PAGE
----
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I Visited Thomas Jefferson’s Tombstone On Presidents Day – And I Learned Why 5 Words Are Missing…

Along with thousands of other intrigued tourists trying to be productive over Presidents Day weekend, I found myself wandering Monticello, Thomas Jefferson’s historical Virginia estate, last Sunday.

The estate is beautiful, if you haven’t been. Monticello (“Little Mountain”) sits atop a hill with breath-taking views of the Shenandoah Valley. His home is amazingly preserved, filled with paintings, books and other objects that Jefferson had decorated it with more than two hundred years ago.

Jefferson’s eternal resting place, in the Jefferson family graveyard that is still used by his descendants today, is just a short walk from the home. You can see his large obelisk tombstone and read the epitaph – and if you’re history-savvy, you may notice something odd.

The short epitaph reads:

“Here was buried Thomas Jefferson, author of the Declaration of American Independence, of the Statute of Virginia For Religious Freedom, and father of the University of Virginia.”

The epitaph, while factually accurate, makes no mention of the fact that Thomas Jefferson was our third president of the Unites States. 

Why would the grave of one of America’s most celebrated and accomplished founding fathers fail to include that he served as president? The fact that we were visiting the site during Presidents Day weekend, no less, only heightened the irony.

It’s a remarkable omission, but as we learned, it was not an accident. The epitaph was written by Jefferson himself and he specifically demanded “not a word more.” Jefferson saw those three accomplishments as his most significant and it was by them that, he wrote, “I wish most to be remembered.”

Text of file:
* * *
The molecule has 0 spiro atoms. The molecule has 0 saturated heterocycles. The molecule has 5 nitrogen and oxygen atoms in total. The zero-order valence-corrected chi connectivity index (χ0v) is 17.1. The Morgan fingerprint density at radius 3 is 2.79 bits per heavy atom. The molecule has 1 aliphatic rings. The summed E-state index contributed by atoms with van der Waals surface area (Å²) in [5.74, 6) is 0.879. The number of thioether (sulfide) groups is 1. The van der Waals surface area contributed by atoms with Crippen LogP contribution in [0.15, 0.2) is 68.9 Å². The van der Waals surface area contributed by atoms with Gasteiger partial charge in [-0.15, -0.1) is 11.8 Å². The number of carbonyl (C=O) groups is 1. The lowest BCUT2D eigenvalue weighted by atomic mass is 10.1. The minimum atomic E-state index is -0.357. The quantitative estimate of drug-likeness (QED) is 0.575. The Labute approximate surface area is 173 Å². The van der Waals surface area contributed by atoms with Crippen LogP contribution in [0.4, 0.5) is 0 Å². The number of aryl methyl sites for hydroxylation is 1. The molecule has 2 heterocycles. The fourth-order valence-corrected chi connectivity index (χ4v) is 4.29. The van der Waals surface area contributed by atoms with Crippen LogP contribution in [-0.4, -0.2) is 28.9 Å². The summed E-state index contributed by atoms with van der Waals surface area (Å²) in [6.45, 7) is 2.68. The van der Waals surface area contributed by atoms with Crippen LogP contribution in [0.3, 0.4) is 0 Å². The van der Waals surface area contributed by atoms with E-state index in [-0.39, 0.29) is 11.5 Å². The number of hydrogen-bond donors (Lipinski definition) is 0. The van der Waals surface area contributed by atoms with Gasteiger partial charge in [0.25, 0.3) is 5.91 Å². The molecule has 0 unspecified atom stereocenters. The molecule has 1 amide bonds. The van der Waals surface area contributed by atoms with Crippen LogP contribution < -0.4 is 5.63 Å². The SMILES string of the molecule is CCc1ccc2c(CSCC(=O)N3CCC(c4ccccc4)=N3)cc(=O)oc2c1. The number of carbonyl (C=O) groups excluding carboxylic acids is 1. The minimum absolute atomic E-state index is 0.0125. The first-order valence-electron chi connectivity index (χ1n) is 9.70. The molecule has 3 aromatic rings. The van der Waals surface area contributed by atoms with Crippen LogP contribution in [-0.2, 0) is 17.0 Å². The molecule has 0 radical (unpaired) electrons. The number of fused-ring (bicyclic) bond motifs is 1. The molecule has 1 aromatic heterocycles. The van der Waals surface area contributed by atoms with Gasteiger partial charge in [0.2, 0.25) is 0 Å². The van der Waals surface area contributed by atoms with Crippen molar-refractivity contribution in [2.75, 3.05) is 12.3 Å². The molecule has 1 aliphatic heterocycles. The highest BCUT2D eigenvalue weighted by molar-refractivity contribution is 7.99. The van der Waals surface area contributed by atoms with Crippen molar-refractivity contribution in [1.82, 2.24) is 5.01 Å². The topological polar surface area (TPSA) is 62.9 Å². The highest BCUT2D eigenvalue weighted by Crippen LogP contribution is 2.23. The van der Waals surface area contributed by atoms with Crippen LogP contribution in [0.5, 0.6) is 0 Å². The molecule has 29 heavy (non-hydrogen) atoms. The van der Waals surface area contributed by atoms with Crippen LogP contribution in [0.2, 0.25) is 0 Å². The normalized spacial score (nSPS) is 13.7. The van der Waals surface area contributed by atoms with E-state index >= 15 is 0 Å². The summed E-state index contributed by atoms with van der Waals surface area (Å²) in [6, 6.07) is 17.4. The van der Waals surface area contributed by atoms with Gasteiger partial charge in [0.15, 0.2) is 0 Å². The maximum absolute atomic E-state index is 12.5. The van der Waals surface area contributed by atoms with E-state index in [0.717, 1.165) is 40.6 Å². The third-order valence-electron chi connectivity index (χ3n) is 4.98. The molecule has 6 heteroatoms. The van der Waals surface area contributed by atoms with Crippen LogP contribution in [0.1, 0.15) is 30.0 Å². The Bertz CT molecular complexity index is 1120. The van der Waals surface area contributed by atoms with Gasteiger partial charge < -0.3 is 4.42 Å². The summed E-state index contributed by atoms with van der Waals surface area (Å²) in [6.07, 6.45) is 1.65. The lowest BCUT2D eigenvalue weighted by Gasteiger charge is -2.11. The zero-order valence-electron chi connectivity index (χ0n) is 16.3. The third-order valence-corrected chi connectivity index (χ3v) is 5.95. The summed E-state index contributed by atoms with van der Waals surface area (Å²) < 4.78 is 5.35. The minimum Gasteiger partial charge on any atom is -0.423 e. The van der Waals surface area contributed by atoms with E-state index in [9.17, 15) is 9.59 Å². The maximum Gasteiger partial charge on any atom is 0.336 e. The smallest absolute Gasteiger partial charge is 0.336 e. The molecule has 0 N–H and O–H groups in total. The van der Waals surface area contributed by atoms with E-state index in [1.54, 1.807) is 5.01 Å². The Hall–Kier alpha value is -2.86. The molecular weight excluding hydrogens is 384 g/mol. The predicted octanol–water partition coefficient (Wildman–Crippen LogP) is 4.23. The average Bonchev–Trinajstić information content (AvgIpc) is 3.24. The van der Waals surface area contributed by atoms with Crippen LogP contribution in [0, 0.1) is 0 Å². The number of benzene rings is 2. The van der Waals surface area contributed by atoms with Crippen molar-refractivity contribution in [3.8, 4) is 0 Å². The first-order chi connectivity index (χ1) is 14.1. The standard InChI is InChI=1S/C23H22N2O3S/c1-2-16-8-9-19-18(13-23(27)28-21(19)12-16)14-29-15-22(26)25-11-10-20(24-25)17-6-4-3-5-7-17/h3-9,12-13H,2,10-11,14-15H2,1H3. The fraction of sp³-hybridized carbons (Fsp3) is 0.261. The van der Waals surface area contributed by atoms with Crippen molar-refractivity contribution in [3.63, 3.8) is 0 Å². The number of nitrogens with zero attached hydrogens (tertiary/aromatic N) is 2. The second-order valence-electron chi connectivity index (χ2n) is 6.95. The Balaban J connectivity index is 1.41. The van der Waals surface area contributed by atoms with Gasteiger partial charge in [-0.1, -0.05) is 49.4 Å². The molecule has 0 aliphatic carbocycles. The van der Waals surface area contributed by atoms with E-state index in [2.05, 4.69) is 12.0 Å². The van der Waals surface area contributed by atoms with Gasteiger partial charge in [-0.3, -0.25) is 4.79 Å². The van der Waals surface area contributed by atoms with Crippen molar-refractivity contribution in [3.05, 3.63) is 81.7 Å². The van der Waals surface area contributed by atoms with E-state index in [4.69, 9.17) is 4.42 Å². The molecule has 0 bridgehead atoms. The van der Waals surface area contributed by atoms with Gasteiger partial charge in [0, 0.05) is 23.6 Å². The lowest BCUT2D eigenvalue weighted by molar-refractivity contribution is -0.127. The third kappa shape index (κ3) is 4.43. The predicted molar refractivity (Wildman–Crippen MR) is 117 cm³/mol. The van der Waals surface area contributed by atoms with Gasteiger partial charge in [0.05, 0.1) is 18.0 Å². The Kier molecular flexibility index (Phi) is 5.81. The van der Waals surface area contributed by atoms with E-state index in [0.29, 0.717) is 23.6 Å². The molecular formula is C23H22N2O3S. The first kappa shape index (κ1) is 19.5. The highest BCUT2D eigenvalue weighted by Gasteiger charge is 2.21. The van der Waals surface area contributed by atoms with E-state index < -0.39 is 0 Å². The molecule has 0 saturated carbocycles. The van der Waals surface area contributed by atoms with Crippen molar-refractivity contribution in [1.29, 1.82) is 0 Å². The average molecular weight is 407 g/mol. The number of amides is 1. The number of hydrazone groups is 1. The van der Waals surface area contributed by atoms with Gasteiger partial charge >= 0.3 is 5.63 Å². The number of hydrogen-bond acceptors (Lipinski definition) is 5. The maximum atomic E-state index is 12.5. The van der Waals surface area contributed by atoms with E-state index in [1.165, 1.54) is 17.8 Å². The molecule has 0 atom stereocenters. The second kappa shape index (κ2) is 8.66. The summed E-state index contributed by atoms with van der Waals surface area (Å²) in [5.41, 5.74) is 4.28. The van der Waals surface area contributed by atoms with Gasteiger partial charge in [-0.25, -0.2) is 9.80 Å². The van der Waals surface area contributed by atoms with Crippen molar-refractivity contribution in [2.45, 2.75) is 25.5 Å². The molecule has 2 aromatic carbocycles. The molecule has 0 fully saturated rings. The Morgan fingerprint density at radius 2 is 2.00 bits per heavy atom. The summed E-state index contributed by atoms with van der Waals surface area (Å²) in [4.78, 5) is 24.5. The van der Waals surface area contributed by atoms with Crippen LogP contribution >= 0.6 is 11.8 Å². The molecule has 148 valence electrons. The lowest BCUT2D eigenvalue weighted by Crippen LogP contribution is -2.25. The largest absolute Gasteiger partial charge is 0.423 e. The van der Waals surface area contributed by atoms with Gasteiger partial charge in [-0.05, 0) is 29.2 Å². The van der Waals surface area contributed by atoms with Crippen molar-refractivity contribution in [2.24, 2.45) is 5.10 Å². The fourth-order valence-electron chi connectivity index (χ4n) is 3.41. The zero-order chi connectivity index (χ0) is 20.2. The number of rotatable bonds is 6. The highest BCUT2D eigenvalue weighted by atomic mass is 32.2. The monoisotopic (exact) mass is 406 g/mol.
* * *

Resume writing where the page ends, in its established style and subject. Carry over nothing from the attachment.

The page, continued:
Historians routinely rank Jefferson, who served two terms, as one of the nation’s most successful presidents. But the man himself didn’t see always see it that way. Even before he ran for president, Jefferson had referred to the presidency as “splendid misery.” While he used his presidency to further many of his democratic ideals, he grew increasingly tired of the bitter reality of politics:

”I am tired of an office where I can do no more good than many others, who would be glad to be employed in it. To myself, personally, it brings nothing but increasing drudgery & daily loss of friends.”

It’s not too surprising then that Jefferson didn’t see his presidency as the pinnacle of his career. Instead, he pointed to his more intellectual pursuits of liberty. Writing the (first draft of the) Declaration of Independence is an obvious one. His lesser known Statute For Religious Freedom largely set the stage for the Bill of Rights’ protections for religious expression and worship.

Jefferson was also an ardent believer in Francis Bacon’s famous phrase ‘Knowledge is power’ and founded the University of Virginia during his retirement from politics as a secular institution for higher learning. He made sure that the university’s Rotunda, which Jefferson himself designed, housed a library instead of a church – a departure from tradition.

In today’s political climate, which provides the president with almost god-like powers and a big ego, it’s refreshing to see Jefferson refuse to include the title in his list of accomplishments. The office has drastically changed since Jefferson held it two hundred years ago – maybe he would feel differently today.

But Jefferson probably understood that the presidency was restrained by politics, while writing two liberty-enshrining documents critical to our nation’s founding provided unbound potential.

From IJR.